We Need to Do Something About Male Disposability

While men have gender-specific problems too, the execution of MRA is, let’s be honest, kinda shit. Many feminist counter-attacks rest on the pretty well supported barb that Men’s Rights groups exist solely to foil feminism. Men’s Rights groups counter anti-rape awareness campaigns with victim-blaming anti-false-rape-accusation posters. The movement itself is home to a bevy of misogynists.



But among all the misconstrued data and crying about how posters urging men not to rape makes them, not a rapist, feel, MRAs have a good point: Men die violent deaths a lot more than women do. And nobody seems to care about that particular type of discrimination. Being MRAs, of course, they miss the forest of systematic gender-based oppression for the misandrist trees. Like MRA, awareness for the “disposable male” is used as a counterpoint to feminism. And it’s a weak-ass point.

What is Male Disposability?

Men go to war and die, in much higher numbers than women. Men hold more dangerous jobs, and are more likely to be killed on the job. Men are supposedly expected to give up their spot on the lifeboat of a sinking ship, even when their superior bodies enabled them to run to safety first. Men (most people, really) aren’t taken seriously or respected when they report being sexually assaulted or abused. And that sucks for men. Really, it’s horrible. And it does, in fact, point to male disposability. Men’s lives, if “life” is brain activity and a pulse, count less than women’s.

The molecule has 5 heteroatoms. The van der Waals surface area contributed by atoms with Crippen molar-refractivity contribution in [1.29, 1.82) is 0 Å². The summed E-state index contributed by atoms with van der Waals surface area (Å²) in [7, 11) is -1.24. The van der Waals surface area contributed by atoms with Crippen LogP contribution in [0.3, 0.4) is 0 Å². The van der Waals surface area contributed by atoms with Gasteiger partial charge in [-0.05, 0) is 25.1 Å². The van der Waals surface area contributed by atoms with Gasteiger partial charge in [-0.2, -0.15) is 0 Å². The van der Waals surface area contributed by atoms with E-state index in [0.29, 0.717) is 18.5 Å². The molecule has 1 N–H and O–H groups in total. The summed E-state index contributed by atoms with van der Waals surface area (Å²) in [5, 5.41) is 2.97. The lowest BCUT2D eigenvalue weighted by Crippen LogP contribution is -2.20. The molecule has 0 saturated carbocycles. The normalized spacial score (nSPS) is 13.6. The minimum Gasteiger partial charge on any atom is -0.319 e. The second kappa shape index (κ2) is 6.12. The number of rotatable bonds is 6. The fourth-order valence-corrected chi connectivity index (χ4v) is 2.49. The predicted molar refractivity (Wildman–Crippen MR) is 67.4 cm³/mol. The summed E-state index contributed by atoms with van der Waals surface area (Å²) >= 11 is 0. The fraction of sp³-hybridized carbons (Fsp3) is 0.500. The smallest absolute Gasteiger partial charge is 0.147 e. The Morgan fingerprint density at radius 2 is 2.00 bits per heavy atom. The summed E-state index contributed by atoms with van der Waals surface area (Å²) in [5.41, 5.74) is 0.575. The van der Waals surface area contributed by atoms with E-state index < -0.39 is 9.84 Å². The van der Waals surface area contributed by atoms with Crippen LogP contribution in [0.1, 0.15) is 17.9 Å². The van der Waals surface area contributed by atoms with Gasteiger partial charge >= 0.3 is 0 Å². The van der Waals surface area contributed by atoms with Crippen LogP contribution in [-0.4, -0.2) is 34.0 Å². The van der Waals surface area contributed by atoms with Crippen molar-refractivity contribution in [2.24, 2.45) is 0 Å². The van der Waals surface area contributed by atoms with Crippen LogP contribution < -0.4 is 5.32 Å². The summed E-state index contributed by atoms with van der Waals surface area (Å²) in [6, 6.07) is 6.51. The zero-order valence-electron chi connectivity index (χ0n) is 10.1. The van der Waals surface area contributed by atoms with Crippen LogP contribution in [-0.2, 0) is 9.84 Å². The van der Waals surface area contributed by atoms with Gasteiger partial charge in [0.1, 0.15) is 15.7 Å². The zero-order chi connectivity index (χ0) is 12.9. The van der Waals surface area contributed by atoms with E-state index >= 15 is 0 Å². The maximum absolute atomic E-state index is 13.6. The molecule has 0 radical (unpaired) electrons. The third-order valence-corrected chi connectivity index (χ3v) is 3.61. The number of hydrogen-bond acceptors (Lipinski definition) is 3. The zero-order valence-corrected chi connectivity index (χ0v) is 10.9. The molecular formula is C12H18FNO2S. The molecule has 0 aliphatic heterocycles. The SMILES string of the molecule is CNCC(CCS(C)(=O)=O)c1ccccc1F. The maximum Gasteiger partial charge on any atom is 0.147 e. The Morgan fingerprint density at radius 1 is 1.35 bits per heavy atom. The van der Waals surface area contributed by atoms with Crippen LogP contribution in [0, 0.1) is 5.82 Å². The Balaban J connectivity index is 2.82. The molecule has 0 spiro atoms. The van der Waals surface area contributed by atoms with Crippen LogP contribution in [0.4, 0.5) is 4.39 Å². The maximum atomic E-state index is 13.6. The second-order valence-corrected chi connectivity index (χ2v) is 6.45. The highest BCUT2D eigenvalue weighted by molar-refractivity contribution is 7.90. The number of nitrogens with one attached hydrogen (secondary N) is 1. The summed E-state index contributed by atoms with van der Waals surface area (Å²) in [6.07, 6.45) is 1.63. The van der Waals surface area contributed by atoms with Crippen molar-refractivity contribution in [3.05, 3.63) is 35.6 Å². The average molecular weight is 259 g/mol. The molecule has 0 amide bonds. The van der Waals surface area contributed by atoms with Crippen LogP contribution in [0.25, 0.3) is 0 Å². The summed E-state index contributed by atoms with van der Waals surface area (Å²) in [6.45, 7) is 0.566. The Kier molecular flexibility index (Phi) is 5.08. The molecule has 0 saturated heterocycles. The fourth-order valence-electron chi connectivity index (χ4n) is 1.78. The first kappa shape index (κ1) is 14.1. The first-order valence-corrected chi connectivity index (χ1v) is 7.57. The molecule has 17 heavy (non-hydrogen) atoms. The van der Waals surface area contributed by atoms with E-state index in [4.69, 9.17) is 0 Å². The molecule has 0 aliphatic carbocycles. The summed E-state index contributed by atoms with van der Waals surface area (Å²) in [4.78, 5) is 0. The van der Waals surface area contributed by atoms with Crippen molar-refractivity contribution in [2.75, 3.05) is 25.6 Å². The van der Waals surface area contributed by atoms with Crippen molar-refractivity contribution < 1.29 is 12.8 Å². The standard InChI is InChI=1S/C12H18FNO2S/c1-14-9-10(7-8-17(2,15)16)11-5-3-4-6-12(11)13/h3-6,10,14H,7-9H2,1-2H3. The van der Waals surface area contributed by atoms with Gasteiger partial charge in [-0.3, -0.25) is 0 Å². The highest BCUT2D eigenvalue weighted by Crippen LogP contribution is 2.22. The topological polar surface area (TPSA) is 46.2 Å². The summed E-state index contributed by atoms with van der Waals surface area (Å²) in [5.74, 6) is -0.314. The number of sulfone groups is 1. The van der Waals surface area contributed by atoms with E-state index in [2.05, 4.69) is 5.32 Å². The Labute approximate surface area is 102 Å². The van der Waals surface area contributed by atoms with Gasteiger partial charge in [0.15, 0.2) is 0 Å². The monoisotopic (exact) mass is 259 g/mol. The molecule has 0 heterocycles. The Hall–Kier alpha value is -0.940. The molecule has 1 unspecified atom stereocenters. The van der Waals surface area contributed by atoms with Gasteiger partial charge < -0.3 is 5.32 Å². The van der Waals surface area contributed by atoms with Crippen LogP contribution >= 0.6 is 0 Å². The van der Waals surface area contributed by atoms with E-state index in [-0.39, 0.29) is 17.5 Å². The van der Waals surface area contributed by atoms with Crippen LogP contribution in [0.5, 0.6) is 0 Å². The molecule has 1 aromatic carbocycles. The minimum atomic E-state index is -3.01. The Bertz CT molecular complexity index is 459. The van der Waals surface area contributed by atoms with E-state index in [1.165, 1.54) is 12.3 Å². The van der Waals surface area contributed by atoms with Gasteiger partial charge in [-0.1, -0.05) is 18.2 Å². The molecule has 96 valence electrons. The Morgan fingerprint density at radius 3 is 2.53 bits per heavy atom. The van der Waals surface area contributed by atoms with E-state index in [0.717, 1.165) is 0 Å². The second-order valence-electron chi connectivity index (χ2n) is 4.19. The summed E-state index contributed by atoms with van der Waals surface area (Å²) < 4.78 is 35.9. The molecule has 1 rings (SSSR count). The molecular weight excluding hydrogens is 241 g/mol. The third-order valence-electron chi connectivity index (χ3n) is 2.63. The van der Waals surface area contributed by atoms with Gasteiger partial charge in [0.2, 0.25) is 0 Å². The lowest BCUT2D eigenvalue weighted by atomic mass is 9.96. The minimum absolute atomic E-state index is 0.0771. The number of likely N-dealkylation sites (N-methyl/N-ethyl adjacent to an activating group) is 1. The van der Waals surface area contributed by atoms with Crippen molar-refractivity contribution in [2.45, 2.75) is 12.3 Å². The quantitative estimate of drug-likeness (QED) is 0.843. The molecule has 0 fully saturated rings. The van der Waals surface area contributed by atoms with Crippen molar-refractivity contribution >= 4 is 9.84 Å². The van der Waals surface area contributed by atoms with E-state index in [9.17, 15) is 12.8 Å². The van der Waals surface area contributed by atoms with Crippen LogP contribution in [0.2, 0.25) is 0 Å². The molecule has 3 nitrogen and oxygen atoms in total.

Proponents of this idea say that long ago, it was logical. Women are the group that produces children, so it makes sense for them to be kept out of harm’s way, in the house, in the kitchen, etc. So men were given the responsibilities of dying in war and building suspension bridges. But now, we’re in modern times, and while such dire responsibilities have kinda dried up (we’re not in danger of facing a homefront war, and we definitely have more than enough people), the risks and expectations are still there. With the rise of feminism, and all this talk about women needing more rights, it feels to them like men are getting a bum deal. After all, even if women are objectified and not taken seriously, at least they aren’t dying.